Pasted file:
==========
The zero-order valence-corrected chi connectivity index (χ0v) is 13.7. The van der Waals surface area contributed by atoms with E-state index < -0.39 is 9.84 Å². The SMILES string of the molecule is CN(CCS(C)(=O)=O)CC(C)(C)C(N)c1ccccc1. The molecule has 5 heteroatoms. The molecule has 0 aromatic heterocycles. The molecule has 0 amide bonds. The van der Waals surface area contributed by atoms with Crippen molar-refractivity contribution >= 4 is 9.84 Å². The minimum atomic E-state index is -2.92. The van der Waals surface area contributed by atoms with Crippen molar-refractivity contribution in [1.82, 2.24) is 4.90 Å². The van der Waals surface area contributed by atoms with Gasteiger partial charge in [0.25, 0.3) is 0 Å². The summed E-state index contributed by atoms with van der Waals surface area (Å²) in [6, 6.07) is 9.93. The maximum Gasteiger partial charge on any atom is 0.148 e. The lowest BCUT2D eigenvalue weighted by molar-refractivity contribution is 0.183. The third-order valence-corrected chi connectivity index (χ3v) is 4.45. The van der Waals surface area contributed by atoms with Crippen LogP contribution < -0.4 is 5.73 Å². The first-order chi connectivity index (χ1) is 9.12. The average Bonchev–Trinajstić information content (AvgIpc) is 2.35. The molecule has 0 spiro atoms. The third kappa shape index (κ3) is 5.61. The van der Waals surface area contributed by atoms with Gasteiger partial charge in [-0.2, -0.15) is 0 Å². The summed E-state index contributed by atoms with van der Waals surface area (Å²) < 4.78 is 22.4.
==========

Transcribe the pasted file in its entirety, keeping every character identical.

The zero-order valence-corrected chi connectivity index (χ0v) is 13.7. The van der Waals surface area contributed by atoms with E-state index < -0.39 is 9.84 Å². The SMILES string of the molecule is CN(CCS(C)(=O)=O)CC(C)(C)C(N)c1ccccc1. The molecule has 5 heteroatoms. The molecule has 0 aromatic heterocycles. The molecule has 0 amide bonds. The van der Waals surface area contributed by atoms with Crippen molar-refractivity contribution >= 4 is 9.84 Å². The minimum atomic E-state index is -2.92. The van der Waals surface area contributed by atoms with Crippen molar-refractivity contribution in [1.82, 2.24) is 4.90 Å². The van der Waals surface area contributed by atoms with Gasteiger partial charge in [0.25, 0.3) is 0 Å². The summed E-state index contributed by atoms with van der Waals surface area (Å²) in [6, 6.07) is 9.93. The maximum Gasteiger partial charge on any atom is 0.148 e. The lowest BCUT2D eigenvalue weighted by molar-refractivity contribution is 0.183. The third-order valence-corrected chi connectivity index (χ3v) is 4.45. The van der Waals surface area contributed by atoms with Crippen LogP contribution < -0.4 is 5.73 Å². The first-order chi connectivity index (χ1) is 9.12. The average Bonchev–Trinajstić information content (AvgIpc) is 2.35. The molecule has 0 spiro atoms. The third kappa shape index (κ3) is 5.61. The van der Waals surface area contributed by atoms with Gasteiger partial charge in [-0.2, -0.15) is 0 Å². The summed E-state index contributed by atoms with van der Waals surface area (Å²) < 4.78 is 22.4.